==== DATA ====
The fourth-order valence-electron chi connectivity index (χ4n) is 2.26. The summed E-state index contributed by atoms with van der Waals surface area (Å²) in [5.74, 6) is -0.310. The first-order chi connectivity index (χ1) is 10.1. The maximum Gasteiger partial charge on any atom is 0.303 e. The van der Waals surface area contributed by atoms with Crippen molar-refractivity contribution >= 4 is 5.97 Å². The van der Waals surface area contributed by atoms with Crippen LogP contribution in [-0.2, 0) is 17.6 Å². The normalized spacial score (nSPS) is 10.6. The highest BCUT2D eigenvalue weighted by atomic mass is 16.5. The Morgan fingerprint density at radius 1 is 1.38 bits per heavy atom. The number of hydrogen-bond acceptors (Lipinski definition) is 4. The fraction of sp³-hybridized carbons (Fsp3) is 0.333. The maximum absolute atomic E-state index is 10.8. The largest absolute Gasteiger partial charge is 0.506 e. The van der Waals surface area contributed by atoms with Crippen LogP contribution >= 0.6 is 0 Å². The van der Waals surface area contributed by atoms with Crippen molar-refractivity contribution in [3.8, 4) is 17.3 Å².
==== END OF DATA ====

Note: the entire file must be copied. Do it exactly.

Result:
The fourth-order valence-electron chi connectivity index (χ4n) is 2.26. The summed E-state index contributed by atoms with van der Waals surface area (Å²) in [5.74, 6) is -0.310. The first-order chi connectivity index (χ1) is 10.1. The maximum Gasteiger partial charge on any atom is 0.303 e. The van der Waals surface area contributed by atoms with Crippen molar-refractivity contribution >= 4 is 5.97 Å². The van der Waals surface area contributed by atoms with Crippen LogP contribution in [-0.2, 0) is 17.6 Å². The normalized spacial score (nSPS) is 10.6. The highest BCUT2D eigenvalue weighted by atomic mass is 16.5. The Morgan fingerprint density at radius 1 is 1.38 bits per heavy atom. The number of hydrogen-bond acceptors (Lipinski definition) is 4. The fraction of sp³-hybridized carbons (Fsp3) is 0.333. The maximum absolute atomic E-state index is 10.8. The largest absolute Gasteiger partial charge is 0.506 e. The van der Waals surface area contributed by atoms with Crippen LogP contribution >= 0.6 is 0 Å². The van der Waals surface area contributed by atoms with Crippen molar-refractivity contribution in [3.8, 4) is 17.3 Å².